- Pause for a moment.
- Now EXHALE and glide your lower back into the floor, WITHOUT squeezing your buttocks together or lifting your hips up off the floor while pelvic tilting.
- Now repeat again drawing a deeper sense of awareness to the movement, between what moves and what doesn’t.
- After a few rounds, on the exhales work to draw awareness and attention to your anal sphincter, with the exhale on the posterior tilt (when you tip back into the floor) work to contract that part of the pelvic floor. Notice what else wants to contract, more than likely trying to do the job for this part of your pelvic floor, especially if you have never used it before.
- Inhale release the anal sphincter. You will notice if you contracted when you proceed to release. Do this several rounds.
- Now mentally move forward on your pelvic floor and work to contract the vaginal passageway or for men the soft tissue behind the scrotum. For many, this will be more difficult, especially if there was trauma (like giving birth) the nerves and tissues may not be connecting back with the brain properly.
- Repeat the process of EXHALE contract and tip back, and INHALE release and tip forward. This will feel more internal. Think about contracting while in cold water, or for men like flexing an erection, women engaging during intercourse. (I see potential practice opportunities to engage your pelvic floor here).
- Now finally move even more forward on the pelvic floor and think about where your pubic bone is and work to contract the lower front belly and pelvic floor on the exhales. This will feel more like pulling inward on the belly, but this time it’s triggered by the pelvic floor not the navel. Think of the action of cutting off the flow of urine or holding when you have to go to the bathroom. Good news, those two actions ask you to use your pelvic floor muscles.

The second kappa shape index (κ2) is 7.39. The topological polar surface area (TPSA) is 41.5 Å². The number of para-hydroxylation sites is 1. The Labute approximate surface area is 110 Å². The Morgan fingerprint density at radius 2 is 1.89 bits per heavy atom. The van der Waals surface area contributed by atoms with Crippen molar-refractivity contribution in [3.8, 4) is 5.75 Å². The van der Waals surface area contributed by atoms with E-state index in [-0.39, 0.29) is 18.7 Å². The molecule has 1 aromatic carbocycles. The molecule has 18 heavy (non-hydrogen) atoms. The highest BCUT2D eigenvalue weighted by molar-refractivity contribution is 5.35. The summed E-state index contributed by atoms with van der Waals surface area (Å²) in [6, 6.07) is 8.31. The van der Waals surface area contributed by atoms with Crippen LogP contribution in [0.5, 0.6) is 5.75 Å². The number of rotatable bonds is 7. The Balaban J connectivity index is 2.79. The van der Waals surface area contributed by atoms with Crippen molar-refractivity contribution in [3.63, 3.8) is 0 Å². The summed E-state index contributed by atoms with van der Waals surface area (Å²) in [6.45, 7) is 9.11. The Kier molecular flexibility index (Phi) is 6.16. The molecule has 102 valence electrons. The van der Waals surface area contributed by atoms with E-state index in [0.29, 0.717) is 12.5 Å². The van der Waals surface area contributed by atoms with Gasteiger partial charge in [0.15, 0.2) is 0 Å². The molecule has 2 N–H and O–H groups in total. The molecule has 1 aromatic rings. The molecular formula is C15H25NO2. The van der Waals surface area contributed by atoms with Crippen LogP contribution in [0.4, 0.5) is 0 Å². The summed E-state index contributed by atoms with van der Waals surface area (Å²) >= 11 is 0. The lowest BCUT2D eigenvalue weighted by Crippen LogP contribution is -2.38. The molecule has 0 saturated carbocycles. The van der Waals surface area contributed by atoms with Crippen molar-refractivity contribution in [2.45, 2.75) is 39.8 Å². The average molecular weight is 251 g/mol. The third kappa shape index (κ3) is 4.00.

- Repeat tilting trying to engage each of these three areas, all individually, and all together. Notice what is easier and what takes more work.
A few other tips about pelvic tilts:
As you become more comfortable with the movement, especially while lying down. Consider adding in the arms to the movement. INHALE and arch the back, release the pelvic floor, AND reach your arms overhead! STRETCH. Exhale and return back to the floor and contract the pelvic floor.
By incorporating the arms in you get more of a full spinal interaction. Plus, the hip flexors and lower back get even more limelight. Notice when reaching if one arm hits the floor and the other does not. This can easily become a tool for not only teaching pelvic floor activation and releasing the lower back. Which can also assist spinal and fascial assessment as well.
Here’s to happy pelvic tilts!
P.S. Not sure where the heck your pelvic floor is??? >>> CLICK HERE. <<<
And learn about it NOW!
PPS Here is a great video I shot of an entire series of pelvic tilting, core integration, and full spinal release! Because everyone needs a visual!
>>>>>>>>>>>>>>>>>>>>>>>>CLICK HERE <<<<<<<<<<<<<<<<<<<<<<<
Let’s get started:
Yin Yoga, a less popular style of yoga in the west is an approach that some may have never even heard of. One that in my experience, takes many a few times to really warm up to and even understand. Initially called “Daoist” yoga this style of yoga targets the deep connective tissues of the body (vs. the superficial tissues) and the fascia that covers the body. Daoist yoga is designed to help regulate the flow of energy in the body. Paul Grilley is credited for bringing this concept to the forefront and offers Yin Yoga teacher training.
Yin Yoga postures are more passive postures, mainly on the floor and the majority of postures equal only about three dozen or so, much less than the more popular yang like practices. Yin Yoga is unique in that you are asked to relax in the posture, soften the muscle, and move closer to the bone. While yang-like yoga practices are more superficial, Yin offers a much deeper access to the body. It is not uncommon to see postures held for three to five minutes, even 20 minutes at a time. The time spent in these postures is much like time spent in meditation, and I often talk students through the postures as if they were trying to meditate. While in a Yin class you might notice similar postures to a yang class except they are called something else, on a basic level this is to help the students’ mind shift form yang to yin, active to passive.